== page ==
In the absence of symmetry of system for forces operating on clusters it is possible to receive:

Forces are equal in size and are opposite in the direction.

We will note here that consideration of the real work makes sense at, thus sizes aren’t surely

positive. If that of (6) follows:. Relation.

3. Spherically Symmetric Clasters

The symmetric equation of Schrödinger stationary spherically at zero orbital quantum number has an appearance:


If the potential created by third-party charges has an appearance:, that to the Equation (10) is satisfied by function:. In case of spherically symmetric operator Laplace


Charge density in a spherical cluster is defined from the equation: from where. Calculation of a total charge of a cluster in this case gives infinite value for a charge. Besides, we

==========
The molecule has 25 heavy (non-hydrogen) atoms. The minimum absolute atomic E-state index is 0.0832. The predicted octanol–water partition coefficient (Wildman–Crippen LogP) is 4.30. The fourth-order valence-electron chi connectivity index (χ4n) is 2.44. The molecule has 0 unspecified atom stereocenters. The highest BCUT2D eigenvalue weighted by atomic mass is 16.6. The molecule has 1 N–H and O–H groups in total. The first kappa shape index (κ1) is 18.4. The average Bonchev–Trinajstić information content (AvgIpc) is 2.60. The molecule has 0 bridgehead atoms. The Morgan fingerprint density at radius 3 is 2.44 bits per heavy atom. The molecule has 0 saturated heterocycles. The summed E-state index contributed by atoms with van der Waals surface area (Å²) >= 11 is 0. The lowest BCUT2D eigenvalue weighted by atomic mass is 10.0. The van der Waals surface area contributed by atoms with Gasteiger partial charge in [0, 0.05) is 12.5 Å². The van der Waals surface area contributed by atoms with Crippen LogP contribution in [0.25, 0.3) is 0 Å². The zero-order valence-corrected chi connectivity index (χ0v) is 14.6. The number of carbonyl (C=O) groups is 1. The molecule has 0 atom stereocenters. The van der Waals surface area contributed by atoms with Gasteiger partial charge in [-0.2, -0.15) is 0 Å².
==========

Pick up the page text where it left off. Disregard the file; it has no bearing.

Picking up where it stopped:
will notice that two separate clusters, “locally” spherically symmetric, located in different points, don’t influence at each other. Also it is necessary to notice that the determined higher than a potential doesn’t determine depth of the connected level, the equation is satisfied at any. Due to these circumstances the generalization of potential containing a distribution function derivative is usually used. In the Equation (10) it is replaceable


Let δ―the centers be located at. We will put



We will substitute these expressions in (10), considering that. We will receive a ratio

. (11)

Equating of coefficients at leads to system:


The condition of existence of the nonzero decision of this system has an appearance:


The type of a ratio (13) is similar (6). (See also works [5] ). As well as in the case described by the equation (6) one of sizes α can be negative, however in the situation described (13) at rather small values both values α can be negative―two pushing away δ-centers can form the connected state.